Have a safe and Happy Memorial Day weekend. I hope you carry these above thoughts into your days following our holiday.  -Elle-

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Stamp Out Hunger.

Tomorrow, Saturday, May 11, please help to stamp out hunger.

What is the Stamp Out Hunger Food Drive?

It is a food drive led by our post office mail carriers and supported by people like you and me. It happens once a year, on the second Saturday in May— Donations to ease hunger in the winter months, like near Thanksgiving and Christmas, tend to spike. Now, six months later, those donations have dwindled. Mail carriers pick up our donations from our homes when they deliver our mail. Next, they deliver our donations to community food pantries.

Stamp Out Hunger is the nation’s largest single-day food drive. This is its 27th year.

When is it again?

Tomorrow, Saturday, May 11. The Stamp Out Hunger Food Drive is held each year on the second Saturday in May. For me, this is easy to remember—my birthday is in mid-May—each year as I look forward to, or otherwise am aware my birthday is soon, I make the connection that so is this national food drive. For you, it may be easy to remember that it is at about the same time as Mother’s Day.

Who does it help?

It helps anyone in need, regardless of circumstance—the homeless, the working poor, persons who have recently suffered loss from losing their job, or perhaps a house fire or natural disaster, and women and children who have fled from domestic violence, among others.

How do I help stamp out hunger?


1. Gather non perishable food items.

While canned foods are a good option, another option, if not better, is dry goods. I like to think of our mail carriers who not only carry our mail but will be carrying these sacks of food. When it comes to gathering food, I didn’t make a special trip to the grocery story. Instead, I opened my cupboards and pulled out a few things, same as I would if someone came to my door in need. The box of pumpkin stuff, I bought on sale, thinking it would be tasty, yet you know what? I never bake, so add that in. I will be okay without a box of rice and so on. What can you be okay without to help someone out?

2. Bag it and put it by your mail box.

Put the food items in a bag and and set it out by your mailbox in time for the mail delivery tomorrow, Saturday. You may have received a postcard in your mail this past week that looks like this:

If so, tape it to the sack. If you don’t have this post card, mark your bag accordingly so the mail carrier doesn’t miss it.  

3. The mail carrier takes it from there.

Our donations are tax-deductible because all the food collected in this food drive is given directly to non-profit charity food agencies in the community where the food was collected. However, when itemizing your taxes, the proper credit goes to your community agency that will distribute the food—you can find out which agency this is from the website for National Association of Letter Carriers.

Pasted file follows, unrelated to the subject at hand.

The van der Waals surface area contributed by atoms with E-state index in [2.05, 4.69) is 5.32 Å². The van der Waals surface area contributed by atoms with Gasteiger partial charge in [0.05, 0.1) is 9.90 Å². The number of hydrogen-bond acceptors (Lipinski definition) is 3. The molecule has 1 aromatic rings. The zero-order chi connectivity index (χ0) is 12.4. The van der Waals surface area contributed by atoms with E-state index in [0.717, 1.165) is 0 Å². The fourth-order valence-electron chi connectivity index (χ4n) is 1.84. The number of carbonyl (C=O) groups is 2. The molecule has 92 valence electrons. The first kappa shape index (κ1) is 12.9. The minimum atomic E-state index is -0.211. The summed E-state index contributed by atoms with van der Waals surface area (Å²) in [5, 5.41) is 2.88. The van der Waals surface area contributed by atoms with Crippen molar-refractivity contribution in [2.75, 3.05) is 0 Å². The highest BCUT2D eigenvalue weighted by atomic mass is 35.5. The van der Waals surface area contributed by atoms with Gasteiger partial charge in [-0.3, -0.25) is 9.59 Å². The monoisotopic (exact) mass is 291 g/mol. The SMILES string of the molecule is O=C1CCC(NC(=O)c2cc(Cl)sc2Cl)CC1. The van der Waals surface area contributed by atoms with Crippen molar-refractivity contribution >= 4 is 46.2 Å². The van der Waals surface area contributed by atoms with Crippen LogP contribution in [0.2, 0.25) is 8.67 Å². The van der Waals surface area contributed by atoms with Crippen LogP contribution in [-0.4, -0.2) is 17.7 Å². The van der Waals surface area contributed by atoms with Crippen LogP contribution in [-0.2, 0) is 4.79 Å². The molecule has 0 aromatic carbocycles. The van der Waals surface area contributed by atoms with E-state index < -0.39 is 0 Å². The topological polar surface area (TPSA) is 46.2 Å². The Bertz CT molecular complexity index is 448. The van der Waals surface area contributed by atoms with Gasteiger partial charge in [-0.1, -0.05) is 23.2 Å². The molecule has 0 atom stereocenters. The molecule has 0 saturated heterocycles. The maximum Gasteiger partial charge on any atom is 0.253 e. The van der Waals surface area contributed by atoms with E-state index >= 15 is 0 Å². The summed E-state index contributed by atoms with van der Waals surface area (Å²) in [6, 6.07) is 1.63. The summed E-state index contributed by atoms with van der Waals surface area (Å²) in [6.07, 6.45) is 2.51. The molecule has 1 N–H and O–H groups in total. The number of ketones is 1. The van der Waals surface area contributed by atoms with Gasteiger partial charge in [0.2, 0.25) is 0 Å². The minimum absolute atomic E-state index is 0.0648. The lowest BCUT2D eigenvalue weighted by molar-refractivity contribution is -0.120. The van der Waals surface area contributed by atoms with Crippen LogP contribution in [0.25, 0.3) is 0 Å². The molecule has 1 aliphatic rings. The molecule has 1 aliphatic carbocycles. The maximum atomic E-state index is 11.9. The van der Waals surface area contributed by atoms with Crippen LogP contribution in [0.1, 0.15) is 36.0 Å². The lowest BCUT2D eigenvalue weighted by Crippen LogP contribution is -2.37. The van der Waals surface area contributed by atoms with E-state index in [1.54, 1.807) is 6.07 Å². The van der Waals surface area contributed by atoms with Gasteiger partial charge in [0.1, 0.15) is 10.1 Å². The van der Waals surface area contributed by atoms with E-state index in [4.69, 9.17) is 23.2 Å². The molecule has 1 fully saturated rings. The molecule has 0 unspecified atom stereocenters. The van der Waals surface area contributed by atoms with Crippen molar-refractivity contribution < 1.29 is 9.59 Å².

Why Help in this Food Drive?

It’s a community thing. Together we can make our community better. Together we can help those who need a helping hand. I help because I used to be on the receiving end—today I am on the giving end.

For me, this opportunity of giving causes me to think of the good works my maternal great-grandmother did in her community. For those who have read my memoir, you likely already know a little about her, as I struggled when a young woman to live up to her standards.

She (Marie) was quite active in her community, and in the 1940s and 1950s spear-headed an organization, Polly’s Pantry, to help those in need. She wrote a weekly column for many years, titled “Needs of the Needy” in Lebanon, Oregon, in which she encouraged community involvement to help the needy.  

In my current writing project, I am learning more about this remarkable woman, my maternal great-grandmother. Each day I dig in to archived newspaper articles and other resources that documented her community volunteer work. This research is not only expanding my understanding, but also lending credence to my next book, a biography of Marie.

She made a difference. We can make a difference—you and me, by joining in this food drive to stamp out hunger. Please share in the comments about your community involvement to help those in need.

Resources:

National Association of Letter Carriers  

https://www.nalc.org/community-service/food-drive

United States Post Office: About Stamp Out Hunger Food Drive

https://about.usps.com/corporate-social-responsibility/nalc-food-drive.htm

About Marie (Conner) Schmidt, née Gosney (1904-1987)

Found on my Dedications Page at https://ellemottauthor.com/index.php/dedications/


Video courtesy of National Association of Letter Carriers.

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-Elle-